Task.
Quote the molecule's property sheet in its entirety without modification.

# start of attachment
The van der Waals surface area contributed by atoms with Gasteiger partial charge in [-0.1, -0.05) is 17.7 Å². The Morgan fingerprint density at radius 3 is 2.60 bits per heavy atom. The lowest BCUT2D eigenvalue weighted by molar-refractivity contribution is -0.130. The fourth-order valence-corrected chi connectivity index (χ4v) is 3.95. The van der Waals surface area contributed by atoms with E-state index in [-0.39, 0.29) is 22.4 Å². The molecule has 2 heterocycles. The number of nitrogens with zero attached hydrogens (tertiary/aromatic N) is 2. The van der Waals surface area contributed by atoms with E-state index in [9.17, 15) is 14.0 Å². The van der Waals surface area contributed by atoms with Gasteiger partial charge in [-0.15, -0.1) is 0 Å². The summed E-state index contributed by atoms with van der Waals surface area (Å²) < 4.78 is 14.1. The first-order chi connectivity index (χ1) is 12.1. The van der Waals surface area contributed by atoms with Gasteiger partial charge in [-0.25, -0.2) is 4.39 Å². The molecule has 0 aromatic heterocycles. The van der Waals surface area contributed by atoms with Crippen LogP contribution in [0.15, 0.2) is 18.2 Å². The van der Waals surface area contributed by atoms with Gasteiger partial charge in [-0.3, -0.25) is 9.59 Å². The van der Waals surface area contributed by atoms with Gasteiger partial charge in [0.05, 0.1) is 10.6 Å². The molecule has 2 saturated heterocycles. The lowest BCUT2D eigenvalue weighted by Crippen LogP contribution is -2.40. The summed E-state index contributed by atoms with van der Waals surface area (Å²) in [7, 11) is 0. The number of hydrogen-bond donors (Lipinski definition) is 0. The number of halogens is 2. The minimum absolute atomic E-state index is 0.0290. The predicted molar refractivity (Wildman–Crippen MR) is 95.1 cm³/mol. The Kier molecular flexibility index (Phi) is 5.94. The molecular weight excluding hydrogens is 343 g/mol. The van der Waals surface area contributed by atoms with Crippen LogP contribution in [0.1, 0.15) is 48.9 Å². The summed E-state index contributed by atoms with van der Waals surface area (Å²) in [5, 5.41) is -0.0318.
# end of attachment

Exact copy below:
The van der Waals surface area contributed by atoms with Gasteiger partial charge in [-0.1, -0.05) is 17.7 Å². The Morgan fingerprint density at radius 3 is 2.60 bits per heavy atom. The lowest BCUT2D eigenvalue weighted by molar-refractivity contribution is -0.130. The fourth-order valence-corrected chi connectivity index (χ4v) is 3.95. The van der Waals surface area contributed by atoms with E-state index in [-0.39, 0.29) is 22.4 Å². The molecule has 2 heterocycles. The number of nitrogens with zero attached hydrogens (tertiary/aromatic N) is 2. The van der Waals surface area contributed by atoms with E-state index in [9.17, 15) is 14.0 Å². The van der Waals surface area contributed by atoms with Gasteiger partial charge in [-0.15, -0.1) is 0 Å². The summed E-state index contributed by atoms with van der Waals surface area (Å²) < 4.78 is 14.1. The first-order chi connectivity index (χ1) is 12.1. The van der Waals surface area contributed by atoms with Gasteiger partial charge in [-0.25, -0.2) is 4.39 Å². The molecule has 0 aromatic heterocycles. The van der Waals surface area contributed by atoms with Crippen LogP contribution in [0.15, 0.2) is 18.2 Å². The van der Waals surface area contributed by atoms with Gasteiger partial charge in [-0.3, -0.25) is 9.59 Å². The van der Waals surface area contributed by atoms with Gasteiger partial charge in [0.05, 0.1) is 10.6 Å². The molecule has 2 saturated heterocycles. The lowest BCUT2D eigenvalue weighted by Crippen LogP contribution is -2.40. The summed E-state index contributed by atoms with van der Waals surface area (Å²) in [7, 11) is 0. The number of hydrogen-bond donors (Lipinski definition) is 0. The number of halogens is 2. The minimum absolute atomic E-state index is 0.0290. The predicted molar refractivity (Wildman–Crippen MR) is 95.1 cm³/mol. The Kier molecular flexibility index (Phi) is 5.94. The molecular weight excluding hydrogens is 343 g/mol. The van der Waals surface area contributed by atoms with Crippen LogP contribution in [0.1, 0.15) is 48.9 Å². The summed E-state index contributed by atoms with van der Waals surface area (Å²) in [5, 5.41) is -0.0318.